He explains why organic farming, though a step in the right direction, is not enough. USDA evaluations of the nutrient content of foods show steadily declining nutritional content over the last 60 years. Solomon points to research by Weston Price, who traveled the world in the 1930s studying populations in remote areas that had not yet adopted the modern diet. Price concluded that these people possessed outstanding medical and dental health and were largely free from degenerative diseases that are so common today. He analyzed their food and found that these communities received about five times the mineral nutrition as the average American of that time.
For more than thirty years, Solomon has advocated amendment of soils with Complete Organic Fertilizer (made from oilseed meals, rock mineral powders and other ingredients). In his latest book, he shows readers how to find the mineral content of soil through a soil test and determine precisely what needs to be added to provide plants with optimum levels and balance of major, minor and trace minerals to grow truly nutrient dense foods. His recommendations are based on the research and writings of soil scientists from the early 20th century to the present and he builds on this knowledge from his own experience. This book contributes to a growing awareness of the importance of nutrient dense food and presents a method for achieving it that goes beyond organic methods.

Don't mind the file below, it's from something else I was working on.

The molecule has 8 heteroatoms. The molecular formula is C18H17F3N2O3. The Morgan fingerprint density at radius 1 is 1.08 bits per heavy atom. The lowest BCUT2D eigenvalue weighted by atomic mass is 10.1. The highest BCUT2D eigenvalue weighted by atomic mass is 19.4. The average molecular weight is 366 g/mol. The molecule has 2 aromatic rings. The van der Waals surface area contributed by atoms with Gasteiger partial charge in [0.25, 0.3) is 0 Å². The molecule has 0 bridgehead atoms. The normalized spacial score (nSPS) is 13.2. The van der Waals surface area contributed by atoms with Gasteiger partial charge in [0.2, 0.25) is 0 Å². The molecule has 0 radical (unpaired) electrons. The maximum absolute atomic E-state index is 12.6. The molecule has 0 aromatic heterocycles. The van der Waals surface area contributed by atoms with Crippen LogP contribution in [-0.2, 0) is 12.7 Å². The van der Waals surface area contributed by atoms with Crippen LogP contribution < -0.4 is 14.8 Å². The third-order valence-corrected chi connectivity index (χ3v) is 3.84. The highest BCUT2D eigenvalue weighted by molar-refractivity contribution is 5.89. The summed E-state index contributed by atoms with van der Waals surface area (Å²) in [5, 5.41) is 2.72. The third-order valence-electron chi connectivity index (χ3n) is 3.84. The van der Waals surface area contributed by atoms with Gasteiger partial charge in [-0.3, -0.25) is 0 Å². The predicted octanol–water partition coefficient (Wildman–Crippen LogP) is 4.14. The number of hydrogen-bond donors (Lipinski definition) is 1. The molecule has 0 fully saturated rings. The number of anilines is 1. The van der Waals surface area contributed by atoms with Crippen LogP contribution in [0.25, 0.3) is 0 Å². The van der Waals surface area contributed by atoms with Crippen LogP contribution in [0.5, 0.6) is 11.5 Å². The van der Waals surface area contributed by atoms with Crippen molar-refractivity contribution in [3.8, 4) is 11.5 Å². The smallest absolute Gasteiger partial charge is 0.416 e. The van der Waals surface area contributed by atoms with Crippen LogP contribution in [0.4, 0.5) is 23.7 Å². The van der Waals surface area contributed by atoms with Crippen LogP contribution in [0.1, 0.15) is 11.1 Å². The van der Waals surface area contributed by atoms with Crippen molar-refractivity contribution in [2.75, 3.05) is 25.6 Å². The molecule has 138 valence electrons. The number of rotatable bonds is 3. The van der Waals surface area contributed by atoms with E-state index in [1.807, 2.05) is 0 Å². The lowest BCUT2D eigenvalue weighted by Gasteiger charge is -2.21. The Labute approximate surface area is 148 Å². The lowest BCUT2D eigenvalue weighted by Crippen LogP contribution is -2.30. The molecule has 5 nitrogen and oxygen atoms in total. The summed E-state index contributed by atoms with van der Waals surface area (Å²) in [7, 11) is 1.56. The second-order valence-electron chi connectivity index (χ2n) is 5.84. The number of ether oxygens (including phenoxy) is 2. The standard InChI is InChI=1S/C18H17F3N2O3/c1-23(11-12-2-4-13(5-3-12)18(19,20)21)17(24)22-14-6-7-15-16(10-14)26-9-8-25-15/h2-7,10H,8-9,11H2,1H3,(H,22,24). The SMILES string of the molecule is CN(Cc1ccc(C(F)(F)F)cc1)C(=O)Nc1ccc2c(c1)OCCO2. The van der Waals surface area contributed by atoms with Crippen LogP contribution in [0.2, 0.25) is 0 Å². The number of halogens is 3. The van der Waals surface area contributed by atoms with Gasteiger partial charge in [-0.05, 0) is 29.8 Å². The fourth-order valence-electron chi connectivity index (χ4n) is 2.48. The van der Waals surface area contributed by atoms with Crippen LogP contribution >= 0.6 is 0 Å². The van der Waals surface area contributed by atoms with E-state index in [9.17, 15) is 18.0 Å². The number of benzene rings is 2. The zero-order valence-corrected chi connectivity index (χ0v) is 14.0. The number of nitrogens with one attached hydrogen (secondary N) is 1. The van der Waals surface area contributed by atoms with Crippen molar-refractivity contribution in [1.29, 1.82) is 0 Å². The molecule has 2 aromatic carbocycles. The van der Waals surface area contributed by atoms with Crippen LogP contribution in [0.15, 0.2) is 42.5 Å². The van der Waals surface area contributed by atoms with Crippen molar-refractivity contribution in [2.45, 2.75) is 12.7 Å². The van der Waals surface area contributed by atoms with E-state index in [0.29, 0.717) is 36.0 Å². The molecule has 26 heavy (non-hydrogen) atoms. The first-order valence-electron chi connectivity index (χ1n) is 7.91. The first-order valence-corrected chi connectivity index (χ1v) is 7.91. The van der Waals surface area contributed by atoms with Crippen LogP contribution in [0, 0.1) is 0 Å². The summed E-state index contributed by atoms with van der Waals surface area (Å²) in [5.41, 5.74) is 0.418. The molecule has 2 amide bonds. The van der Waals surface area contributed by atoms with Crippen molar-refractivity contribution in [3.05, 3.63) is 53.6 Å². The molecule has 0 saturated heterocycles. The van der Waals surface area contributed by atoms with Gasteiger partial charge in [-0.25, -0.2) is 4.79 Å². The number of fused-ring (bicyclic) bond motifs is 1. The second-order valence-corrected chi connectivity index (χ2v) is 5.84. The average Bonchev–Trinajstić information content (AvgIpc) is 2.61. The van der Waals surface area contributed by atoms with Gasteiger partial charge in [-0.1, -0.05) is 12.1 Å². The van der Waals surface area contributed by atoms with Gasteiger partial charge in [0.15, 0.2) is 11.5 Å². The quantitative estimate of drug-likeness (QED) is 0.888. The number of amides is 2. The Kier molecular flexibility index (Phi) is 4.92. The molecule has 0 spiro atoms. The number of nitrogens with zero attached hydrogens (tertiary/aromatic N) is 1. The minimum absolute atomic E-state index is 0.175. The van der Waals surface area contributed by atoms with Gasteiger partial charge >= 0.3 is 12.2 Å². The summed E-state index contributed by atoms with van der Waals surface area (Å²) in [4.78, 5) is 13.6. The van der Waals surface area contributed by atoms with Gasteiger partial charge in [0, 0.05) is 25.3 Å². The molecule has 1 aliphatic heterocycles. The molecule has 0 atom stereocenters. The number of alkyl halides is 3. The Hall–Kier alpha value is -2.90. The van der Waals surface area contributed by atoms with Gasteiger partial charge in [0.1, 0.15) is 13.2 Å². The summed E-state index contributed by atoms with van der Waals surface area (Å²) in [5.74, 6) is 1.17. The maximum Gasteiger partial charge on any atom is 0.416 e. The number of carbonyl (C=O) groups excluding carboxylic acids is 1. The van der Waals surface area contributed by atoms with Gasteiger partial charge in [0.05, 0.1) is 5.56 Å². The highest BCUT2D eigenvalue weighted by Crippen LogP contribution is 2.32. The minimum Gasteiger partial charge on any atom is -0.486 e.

Why local information?
Much of the important information about gardening is local - planting dates, varieties that do well, local resources, gardening methods that work best for local climate and soil. This website is a place for fruit and vegetable gardeners in every area of the US to share and learn from others in their area about growing fruits and vegetables locally.
We've created a set of pages for each Geographic Area of the country. Each area has information and resources, a place to share your experiences, and a discussion forum. We're adding garden profiles with stories and pictures of local gardens.